In a move that will be appreciated by many, Google has introduced what could be justifiably called only a rudimentary support for the MacBook Pro Touch Bar in the latest version of Chrome’s Canary channel. The intention is clear — to allow consumers and developers get a firsthand experience of the earliest versions of the new Chrome features.

Touch Bar support Google Chrome

The moot point: Rejoice if you enjoy running bleeding-edge software on your brand spanking new and sophisticated hardware.

Touch Bar Suport for Chrome Betas

If it can take a cue or two from how Apple is utilizing the Touch Bar with Safari, Google definitely has the platform set for itself to push the envelope a bit more. So far we have seen, Chrome has added a number of static buttons to the Touch Bar that effectively duplicate the onscreen New Tab, Favorite, Refresh, Back, and Forward buttons. Apart from that, it also has a larger button that moves the cursor straight to the address bar, thus facilitating easy searching and typing.

However, it seems there’s no way to customize the Touch Bar to make changes (or hide) the individual buttons. Worth noting, while Safari also adds a few buttons to the Touch Bar, it dynamically alters to display bookmarks, while allowing you to switch between open tabs.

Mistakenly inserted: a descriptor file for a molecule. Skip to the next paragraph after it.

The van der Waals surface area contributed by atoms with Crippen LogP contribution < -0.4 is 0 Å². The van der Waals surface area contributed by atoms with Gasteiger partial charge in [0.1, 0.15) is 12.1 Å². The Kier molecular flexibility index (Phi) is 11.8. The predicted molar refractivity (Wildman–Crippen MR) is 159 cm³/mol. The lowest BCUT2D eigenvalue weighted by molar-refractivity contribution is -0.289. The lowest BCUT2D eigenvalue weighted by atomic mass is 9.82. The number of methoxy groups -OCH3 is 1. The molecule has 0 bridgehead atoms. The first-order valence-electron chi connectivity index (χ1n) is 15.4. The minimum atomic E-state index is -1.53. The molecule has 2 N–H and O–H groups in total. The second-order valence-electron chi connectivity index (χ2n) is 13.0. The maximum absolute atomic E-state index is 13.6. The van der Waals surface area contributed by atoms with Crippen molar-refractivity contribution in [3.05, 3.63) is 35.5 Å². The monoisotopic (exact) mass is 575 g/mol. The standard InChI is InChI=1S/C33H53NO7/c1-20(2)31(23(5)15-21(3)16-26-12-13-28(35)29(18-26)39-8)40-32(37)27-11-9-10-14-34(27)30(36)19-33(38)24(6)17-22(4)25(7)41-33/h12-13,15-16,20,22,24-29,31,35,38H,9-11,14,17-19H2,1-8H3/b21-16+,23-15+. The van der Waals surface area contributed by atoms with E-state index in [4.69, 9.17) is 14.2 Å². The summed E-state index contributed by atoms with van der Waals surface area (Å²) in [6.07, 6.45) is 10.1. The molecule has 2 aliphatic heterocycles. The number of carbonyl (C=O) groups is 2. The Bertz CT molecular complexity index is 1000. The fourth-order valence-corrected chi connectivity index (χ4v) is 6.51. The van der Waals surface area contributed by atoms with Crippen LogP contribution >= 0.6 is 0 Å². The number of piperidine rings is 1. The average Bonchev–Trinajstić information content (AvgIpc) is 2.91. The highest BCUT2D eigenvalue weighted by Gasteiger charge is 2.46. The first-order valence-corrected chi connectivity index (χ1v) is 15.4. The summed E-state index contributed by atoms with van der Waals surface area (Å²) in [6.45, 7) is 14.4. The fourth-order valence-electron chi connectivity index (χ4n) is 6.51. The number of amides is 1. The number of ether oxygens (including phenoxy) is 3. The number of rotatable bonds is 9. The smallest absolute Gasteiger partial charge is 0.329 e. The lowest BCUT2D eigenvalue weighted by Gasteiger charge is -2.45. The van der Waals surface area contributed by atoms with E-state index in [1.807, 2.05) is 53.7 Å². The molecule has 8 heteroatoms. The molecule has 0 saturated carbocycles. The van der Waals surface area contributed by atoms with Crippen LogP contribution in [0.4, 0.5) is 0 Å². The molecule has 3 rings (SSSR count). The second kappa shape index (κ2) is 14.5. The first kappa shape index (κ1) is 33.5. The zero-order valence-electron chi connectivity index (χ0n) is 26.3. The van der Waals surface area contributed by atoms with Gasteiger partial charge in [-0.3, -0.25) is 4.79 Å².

Another disappointing aspect that we need to cope with is the absence of any third-party app support for the Touch Bar. However, we are anticipating newer updates fixing that real soon. The Mac variant of Microsoft Office added the Touch Bar support last week, thus fulfilling a promise made earlier last year in October when the MacBook Pros were officially introduced. Adobe, on the other hand, added the support in its popular photo editing app Photoshop in December 2016.

Among all of Chrome’s four release channels, Canary happens to be the least stable version and is likely to undergo many more changes. Also, any newly implemented changes in Canary usually has to wait for at least three months before being added to the stable Release channel. Because those changes are required going through the Dev and Beta channels to begin with, and each individual release can gestate in individual channels for six weeks or so, Google has abundant time to improvise with the Touch Bar implementation (assuming that it wants to). But then, let’s not ignore the fact that even the most basic support tend to be a lot better than having no support at all.

Check Also: Google Chrome vs. Safari


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